A Limerick photographer has described the journey to an active Icelandic volcano as akin to something from a JRR Tolkien novel.

Juliette Rowland, 34, made her journey to Mount Fagradalsfjall, which erupted on Friday for the first time in over 800 years.

“It was like walking to Mordor”, said Juliette, a professional photographer, who took a series of stunning photographs of the once-in-a-millennium occasion.

Juliette, who lives in the Icelandic capital, Reykjavík, made the six-hour round trip hike to see the open fissure in the Geldingadalur valley.

“I’ve never seen a volcano like this before. I think this is the first time any of us have seen anything like this”, said Juliette, who has been living in Iceland since 2014, four years after the eruption at Eyjafjallajökull, which caused disruption to air travel in western and northern Europe.

Speaking yesterday, with sore feet from the long trek, Juliette described how there had just been a heavy flurry of snow.

“It’s really is the land of fire and ice for sure,” she said.

Juliette and her friends are some of the thousands who have made the journey, which is about 6km from a road, near the fishing port of Grindavik.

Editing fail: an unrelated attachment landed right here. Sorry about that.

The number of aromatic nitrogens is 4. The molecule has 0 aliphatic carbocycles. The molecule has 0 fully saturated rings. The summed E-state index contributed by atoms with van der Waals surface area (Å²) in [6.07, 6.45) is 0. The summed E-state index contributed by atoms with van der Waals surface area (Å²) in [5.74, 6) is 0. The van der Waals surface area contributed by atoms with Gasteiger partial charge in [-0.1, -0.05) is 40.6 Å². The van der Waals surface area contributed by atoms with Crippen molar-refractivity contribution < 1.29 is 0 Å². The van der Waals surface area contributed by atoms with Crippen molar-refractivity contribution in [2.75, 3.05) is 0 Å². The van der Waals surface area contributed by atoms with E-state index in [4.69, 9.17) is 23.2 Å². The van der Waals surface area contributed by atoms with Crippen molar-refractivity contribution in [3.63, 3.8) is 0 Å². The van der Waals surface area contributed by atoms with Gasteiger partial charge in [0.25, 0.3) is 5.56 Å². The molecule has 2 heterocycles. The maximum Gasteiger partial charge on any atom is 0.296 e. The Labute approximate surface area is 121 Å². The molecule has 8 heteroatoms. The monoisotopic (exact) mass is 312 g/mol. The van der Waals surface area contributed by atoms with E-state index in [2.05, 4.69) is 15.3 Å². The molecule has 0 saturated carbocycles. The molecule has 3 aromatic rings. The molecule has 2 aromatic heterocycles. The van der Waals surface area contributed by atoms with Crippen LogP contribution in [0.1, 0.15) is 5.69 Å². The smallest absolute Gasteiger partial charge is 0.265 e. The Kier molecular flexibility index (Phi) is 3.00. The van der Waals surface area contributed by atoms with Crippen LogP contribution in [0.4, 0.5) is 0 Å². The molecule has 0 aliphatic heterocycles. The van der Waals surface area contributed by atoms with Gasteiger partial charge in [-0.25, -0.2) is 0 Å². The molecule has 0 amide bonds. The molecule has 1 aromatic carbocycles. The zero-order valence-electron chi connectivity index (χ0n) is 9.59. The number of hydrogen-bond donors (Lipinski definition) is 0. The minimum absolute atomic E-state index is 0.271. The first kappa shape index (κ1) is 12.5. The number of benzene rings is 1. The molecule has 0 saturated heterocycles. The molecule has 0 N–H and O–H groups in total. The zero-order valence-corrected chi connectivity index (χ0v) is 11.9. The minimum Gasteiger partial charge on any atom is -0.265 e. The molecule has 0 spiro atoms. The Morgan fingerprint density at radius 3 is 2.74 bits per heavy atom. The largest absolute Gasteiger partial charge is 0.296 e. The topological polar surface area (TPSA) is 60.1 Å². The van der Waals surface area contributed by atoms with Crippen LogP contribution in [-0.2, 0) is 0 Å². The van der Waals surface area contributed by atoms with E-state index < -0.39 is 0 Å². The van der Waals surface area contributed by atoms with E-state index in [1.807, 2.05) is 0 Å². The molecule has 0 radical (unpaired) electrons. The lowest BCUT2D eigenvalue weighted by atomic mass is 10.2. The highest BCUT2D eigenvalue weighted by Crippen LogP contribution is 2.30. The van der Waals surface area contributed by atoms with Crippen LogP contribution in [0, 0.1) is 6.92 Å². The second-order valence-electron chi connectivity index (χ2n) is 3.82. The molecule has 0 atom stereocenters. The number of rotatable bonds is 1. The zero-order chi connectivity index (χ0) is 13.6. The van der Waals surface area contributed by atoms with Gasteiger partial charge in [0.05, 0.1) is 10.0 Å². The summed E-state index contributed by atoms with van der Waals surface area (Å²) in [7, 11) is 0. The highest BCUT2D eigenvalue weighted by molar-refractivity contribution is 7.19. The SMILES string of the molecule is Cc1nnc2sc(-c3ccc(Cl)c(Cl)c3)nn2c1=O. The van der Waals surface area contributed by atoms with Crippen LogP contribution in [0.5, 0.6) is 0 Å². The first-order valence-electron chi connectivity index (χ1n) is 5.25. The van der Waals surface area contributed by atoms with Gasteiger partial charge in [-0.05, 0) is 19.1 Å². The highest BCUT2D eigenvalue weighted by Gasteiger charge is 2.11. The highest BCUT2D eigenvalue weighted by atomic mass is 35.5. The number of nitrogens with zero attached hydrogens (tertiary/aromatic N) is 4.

Although access to the site was initially blocked by authorities, restrictions were later lifted and visits were allowed under strict guidelines.

Juliette said many who made the journey were ill-prepared, wearing jeans and trainers, and not bringing food or water, meaning a number had to be assisted by search and rescue.

She described how the journey was made worthwhile by the amazing views and perfect conditions, which allowed them to get very close to moving lava.

“It’s just unbelievable. It’s just really surreal. To see this magma, coming from kilometres deep in the earth and just exploding into the sky. We all felt very fortunate to have been able to witness something like that. It was very humbling,” she said.

As a photographer, the eruption offered an amazing opportunity for Juliette to use her skills. However, she says she had to make sure she actively capture the moment with her eyes, as well as the camera.

“I struggled with just being present. To see all of it with my own eyes as well instead of just constantly documenting it,” she said.

Juliette also said there is a large feeling of relief locally as previously, due to the pressure created by the volcano, there had been thousands of earthquakes.

“I think the highest one we had was 5.7 or 5.8. on the Richter scale. That was pretty scary so it’s just a bit of a relief now they’ve kind of calmed down a bit,” Juliette said.

Describing Reykjavík as similar to a European city but with “the feel of West Cork”, she said they have minimal lockdown restrictions due to Covid-19.

“Pubs, bars, restaurants are all open. There are limits. There a few small gigs back on but nothing big. We feel really lucky to be here,” Juliette said.

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